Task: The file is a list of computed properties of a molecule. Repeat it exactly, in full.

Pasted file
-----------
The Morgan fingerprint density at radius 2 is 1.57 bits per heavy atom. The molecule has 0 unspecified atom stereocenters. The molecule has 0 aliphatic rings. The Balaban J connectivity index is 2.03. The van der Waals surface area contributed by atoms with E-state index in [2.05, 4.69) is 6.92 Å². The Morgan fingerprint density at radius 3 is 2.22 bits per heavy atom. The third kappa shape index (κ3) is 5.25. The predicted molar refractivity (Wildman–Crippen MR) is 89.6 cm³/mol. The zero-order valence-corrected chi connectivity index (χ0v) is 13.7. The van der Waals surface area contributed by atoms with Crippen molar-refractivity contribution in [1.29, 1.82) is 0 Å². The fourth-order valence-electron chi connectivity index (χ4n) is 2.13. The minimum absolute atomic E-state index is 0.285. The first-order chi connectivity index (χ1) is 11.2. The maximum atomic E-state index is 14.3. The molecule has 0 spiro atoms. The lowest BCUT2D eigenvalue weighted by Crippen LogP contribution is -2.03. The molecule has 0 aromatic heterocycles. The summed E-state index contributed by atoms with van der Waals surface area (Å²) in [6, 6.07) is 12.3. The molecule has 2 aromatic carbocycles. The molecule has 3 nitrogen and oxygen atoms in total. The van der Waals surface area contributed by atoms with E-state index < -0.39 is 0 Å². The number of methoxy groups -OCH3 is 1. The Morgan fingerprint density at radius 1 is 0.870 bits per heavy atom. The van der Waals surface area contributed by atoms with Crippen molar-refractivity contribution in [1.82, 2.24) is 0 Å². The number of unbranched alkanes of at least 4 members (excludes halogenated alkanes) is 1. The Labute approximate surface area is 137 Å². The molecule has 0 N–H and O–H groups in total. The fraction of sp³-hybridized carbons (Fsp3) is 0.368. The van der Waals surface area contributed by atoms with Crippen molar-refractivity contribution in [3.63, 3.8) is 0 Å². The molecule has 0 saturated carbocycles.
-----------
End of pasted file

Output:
The Morgan fingerprint density at radius 2 is 1.57 bits per heavy atom. The molecule has 0 unspecified atom stereocenters. The molecule has 0 aliphatic rings. The Balaban J connectivity index is 2.03. The van der Waals surface area contributed by atoms with E-state index in [2.05, 4.69) is 6.92 Å². The Morgan fingerprint density at radius 3 is 2.22 bits per heavy atom. The third kappa shape index (κ3) is 5.25. The predicted molar refractivity (Wildman–Crippen MR) is 89.6 cm³/mol. The zero-order valence-corrected chi connectivity index (χ0v) is 13.7. The van der Waals surface area contributed by atoms with Crippen molar-refractivity contribution in [1.29, 1.82) is 0 Å². The fourth-order valence-electron chi connectivity index (χ4n) is 2.13. The minimum absolute atomic E-state index is 0.285. The first-order chi connectivity index (χ1) is 11.2. The maximum atomic E-state index is 14.3. The molecule has 0 spiro atoms. The lowest BCUT2D eigenvalue weighted by Crippen LogP contribution is -2.03. The molecule has 0 aromatic heterocycles. The summed E-state index contributed by atoms with van der Waals surface area (Å²) in [6, 6.07) is 12.3. The molecule has 2 aromatic carbocycles. The molecule has 3 nitrogen and oxygen atoms in total. The van der Waals surface area contributed by atoms with E-state index < -0.39 is 0 Å². The number of methoxy groups -OCH3 is 1. The Morgan fingerprint density at radius 1 is 0.870 bits per heavy atom. The van der Waals surface area contributed by atoms with Crippen molar-refractivity contribution in [1.82, 2.24) is 0 Å². The number of unbranched alkanes of at least 4 members (excludes halogenated alkanes) is 1. The Labute approximate surface area is 137 Å². The molecule has 0 N–H and O–H groups in total. The fraction of sp³-hybridized carbons (Fsp3) is 0.368. The van der Waals surface area contributed by atoms with Crippen molar-refractivity contribution in [3.63, 3.8) is 0 Å². The molecule has 0 saturated carbocycles.